By studying hand motions, bioengineer is creating instruction manual to help repair a broken-down brain

February 6, 2013

(Medical Xpress)—”When you grab a cookie and want to break off a piece with a chocolate chip,” says Maurice Smith, balancing a crumbly bit between two of his fingers, “your brain must represent that action plan extrinsically, as it is an activity based in the world.”

The cookies are on hand to celebrate the bioengineer’s birthday in his lab at 60 Oxford Street, a white squat building located on the northernmost edge of the Harvard campus. A half moon of chocolate cake with a line of colored candles still intact also sits nearby.

Gesticulating with the cookie, Smith, Associate Professor of Bioengineering at the Harvard School of Engineering and Applied Sciences (SEAS), further teases out the intricacies of motor memory.

“An intrinsic representation is one that’s body-based and procedural. It relates to the complex series of muscle and joint movements your body has to make to complete a task,” Smith says.

“When I first had the thought to grab the cookie and rip off a chunk with a chocolate chip, my body responded appropriately,” he notes.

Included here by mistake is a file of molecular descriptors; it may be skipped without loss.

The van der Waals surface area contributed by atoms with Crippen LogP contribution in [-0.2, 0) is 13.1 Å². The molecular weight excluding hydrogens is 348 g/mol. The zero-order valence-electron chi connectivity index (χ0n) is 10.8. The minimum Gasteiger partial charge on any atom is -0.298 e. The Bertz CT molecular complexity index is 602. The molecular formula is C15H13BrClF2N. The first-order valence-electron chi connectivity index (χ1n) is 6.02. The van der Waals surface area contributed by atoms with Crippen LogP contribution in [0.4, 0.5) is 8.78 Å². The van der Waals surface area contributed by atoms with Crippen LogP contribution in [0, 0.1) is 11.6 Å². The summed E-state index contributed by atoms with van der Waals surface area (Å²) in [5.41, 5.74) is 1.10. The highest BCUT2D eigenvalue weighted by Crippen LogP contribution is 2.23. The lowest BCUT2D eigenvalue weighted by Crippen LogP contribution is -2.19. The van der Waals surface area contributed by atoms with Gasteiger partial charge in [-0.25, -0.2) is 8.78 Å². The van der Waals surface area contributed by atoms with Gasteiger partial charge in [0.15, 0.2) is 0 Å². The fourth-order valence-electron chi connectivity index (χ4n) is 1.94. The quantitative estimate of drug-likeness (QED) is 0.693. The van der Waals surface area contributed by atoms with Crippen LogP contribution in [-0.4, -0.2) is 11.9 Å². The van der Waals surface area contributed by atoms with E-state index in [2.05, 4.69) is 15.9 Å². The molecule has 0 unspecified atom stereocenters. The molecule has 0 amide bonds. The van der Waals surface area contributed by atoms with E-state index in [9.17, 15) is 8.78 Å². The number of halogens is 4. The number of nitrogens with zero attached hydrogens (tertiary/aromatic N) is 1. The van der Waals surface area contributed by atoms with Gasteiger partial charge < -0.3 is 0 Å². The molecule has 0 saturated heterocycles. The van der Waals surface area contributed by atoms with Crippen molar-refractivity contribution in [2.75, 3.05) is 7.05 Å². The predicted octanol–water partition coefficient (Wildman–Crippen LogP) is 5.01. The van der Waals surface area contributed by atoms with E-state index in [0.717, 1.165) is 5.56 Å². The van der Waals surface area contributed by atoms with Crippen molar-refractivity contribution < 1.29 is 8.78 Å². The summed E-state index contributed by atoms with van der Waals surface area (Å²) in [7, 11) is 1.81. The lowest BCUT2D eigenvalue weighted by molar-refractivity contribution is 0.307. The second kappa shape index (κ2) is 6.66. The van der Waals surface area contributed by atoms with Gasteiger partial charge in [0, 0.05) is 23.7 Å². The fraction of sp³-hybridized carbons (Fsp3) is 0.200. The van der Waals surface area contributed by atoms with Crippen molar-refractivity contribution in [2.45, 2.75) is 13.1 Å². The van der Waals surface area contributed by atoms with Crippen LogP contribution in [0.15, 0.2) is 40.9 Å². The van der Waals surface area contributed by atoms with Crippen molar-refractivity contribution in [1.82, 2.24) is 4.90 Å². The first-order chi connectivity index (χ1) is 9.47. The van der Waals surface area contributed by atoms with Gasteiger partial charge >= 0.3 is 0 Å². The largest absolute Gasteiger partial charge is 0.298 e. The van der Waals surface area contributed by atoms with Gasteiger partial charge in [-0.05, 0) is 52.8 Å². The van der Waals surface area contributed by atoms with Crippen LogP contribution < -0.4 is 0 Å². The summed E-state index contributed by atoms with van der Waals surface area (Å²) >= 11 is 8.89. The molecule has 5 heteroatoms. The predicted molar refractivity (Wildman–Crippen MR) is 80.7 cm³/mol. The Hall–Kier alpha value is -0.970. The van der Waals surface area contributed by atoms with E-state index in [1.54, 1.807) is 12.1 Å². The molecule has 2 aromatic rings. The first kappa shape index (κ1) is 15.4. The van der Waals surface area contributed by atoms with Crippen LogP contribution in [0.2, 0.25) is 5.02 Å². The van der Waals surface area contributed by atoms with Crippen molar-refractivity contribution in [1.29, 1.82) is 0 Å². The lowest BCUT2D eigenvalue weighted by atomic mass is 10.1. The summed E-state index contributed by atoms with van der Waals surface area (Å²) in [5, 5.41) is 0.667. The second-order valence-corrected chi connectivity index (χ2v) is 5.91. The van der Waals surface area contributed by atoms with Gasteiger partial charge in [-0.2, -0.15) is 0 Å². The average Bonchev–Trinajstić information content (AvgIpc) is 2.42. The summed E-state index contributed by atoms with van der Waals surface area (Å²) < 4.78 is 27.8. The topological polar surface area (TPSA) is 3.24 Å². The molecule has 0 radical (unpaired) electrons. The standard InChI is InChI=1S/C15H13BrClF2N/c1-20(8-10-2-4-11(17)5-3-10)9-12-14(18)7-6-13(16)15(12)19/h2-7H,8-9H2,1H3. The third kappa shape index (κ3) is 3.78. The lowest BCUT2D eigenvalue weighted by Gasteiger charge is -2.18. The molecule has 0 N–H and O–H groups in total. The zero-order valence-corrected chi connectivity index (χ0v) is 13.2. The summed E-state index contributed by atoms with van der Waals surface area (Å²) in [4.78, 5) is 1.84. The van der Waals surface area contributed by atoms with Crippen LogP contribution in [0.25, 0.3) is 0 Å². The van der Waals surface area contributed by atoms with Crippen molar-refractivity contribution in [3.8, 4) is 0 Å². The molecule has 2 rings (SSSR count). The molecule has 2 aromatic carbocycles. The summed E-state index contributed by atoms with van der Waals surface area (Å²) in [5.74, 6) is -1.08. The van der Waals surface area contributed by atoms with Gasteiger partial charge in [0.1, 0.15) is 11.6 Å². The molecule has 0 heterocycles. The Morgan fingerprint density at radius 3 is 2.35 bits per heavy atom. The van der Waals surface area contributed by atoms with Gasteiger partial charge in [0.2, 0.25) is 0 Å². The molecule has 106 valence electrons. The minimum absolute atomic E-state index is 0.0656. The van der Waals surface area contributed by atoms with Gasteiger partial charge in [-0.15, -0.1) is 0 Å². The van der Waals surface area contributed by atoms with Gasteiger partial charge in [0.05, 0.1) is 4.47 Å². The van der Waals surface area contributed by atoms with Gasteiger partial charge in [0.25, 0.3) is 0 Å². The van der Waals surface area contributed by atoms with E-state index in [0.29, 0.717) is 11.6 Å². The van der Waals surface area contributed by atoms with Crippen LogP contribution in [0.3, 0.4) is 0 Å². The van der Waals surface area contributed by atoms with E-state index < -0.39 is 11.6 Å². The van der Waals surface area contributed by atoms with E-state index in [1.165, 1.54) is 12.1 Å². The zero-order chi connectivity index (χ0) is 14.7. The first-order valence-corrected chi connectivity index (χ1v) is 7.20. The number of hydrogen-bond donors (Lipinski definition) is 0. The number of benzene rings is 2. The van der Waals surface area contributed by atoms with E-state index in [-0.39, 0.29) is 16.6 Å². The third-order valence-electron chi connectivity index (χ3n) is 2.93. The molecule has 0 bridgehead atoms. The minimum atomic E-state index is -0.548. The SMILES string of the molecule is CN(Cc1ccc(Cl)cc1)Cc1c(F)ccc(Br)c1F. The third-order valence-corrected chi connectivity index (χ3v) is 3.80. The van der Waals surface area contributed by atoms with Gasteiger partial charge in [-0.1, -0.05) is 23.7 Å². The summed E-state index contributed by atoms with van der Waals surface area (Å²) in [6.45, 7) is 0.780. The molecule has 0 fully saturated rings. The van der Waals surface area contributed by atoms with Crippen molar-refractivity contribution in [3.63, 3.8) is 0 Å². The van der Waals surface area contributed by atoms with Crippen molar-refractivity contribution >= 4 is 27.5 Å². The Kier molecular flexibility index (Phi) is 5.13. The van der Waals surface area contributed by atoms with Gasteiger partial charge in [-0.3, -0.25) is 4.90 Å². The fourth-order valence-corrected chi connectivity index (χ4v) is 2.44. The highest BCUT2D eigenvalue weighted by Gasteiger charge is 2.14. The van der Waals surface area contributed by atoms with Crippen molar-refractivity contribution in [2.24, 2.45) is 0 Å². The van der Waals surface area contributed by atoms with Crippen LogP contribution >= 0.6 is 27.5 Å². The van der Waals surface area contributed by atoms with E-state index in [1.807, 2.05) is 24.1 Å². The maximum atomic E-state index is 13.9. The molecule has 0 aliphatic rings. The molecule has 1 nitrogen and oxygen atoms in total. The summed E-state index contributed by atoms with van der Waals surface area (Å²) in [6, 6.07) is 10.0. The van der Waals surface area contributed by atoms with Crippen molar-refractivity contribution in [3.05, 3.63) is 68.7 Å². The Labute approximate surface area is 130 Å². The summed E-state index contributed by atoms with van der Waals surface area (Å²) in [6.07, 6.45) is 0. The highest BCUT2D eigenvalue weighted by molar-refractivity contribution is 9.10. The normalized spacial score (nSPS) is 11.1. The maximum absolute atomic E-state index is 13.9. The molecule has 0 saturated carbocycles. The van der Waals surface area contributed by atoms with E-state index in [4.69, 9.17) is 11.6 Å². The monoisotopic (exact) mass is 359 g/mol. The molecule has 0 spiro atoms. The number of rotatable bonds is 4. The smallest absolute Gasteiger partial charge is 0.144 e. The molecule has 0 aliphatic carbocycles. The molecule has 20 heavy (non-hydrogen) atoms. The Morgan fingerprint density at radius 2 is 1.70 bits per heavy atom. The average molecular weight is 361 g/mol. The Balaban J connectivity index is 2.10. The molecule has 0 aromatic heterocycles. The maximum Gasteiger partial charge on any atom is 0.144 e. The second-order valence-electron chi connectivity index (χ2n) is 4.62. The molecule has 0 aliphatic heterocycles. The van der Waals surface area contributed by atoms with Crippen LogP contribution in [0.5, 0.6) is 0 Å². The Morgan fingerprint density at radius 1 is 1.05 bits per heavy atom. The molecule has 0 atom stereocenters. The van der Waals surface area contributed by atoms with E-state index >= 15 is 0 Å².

Understanding the way the brain represents extrinsic and intrinsic actions, and the relationship between the two, has been of great interest to researchers who seek to understand motor control and motor learning—or, put simply, how we learn to move.

Just a few months ago, Smith and his colleagues in the Neuromotor Control Lab laid out a generalizable theory about how the brain encodes such motor memories. Writing in the Journal of Neuroscience, they showed that units of motor memory are not so binary after all, but instead a mixture of both the intrinsic and the extrinsic.

Read more: By studying hand motions, bioengineer is creating instruction manual to help repair a broken-down brain — Medical Xpress.

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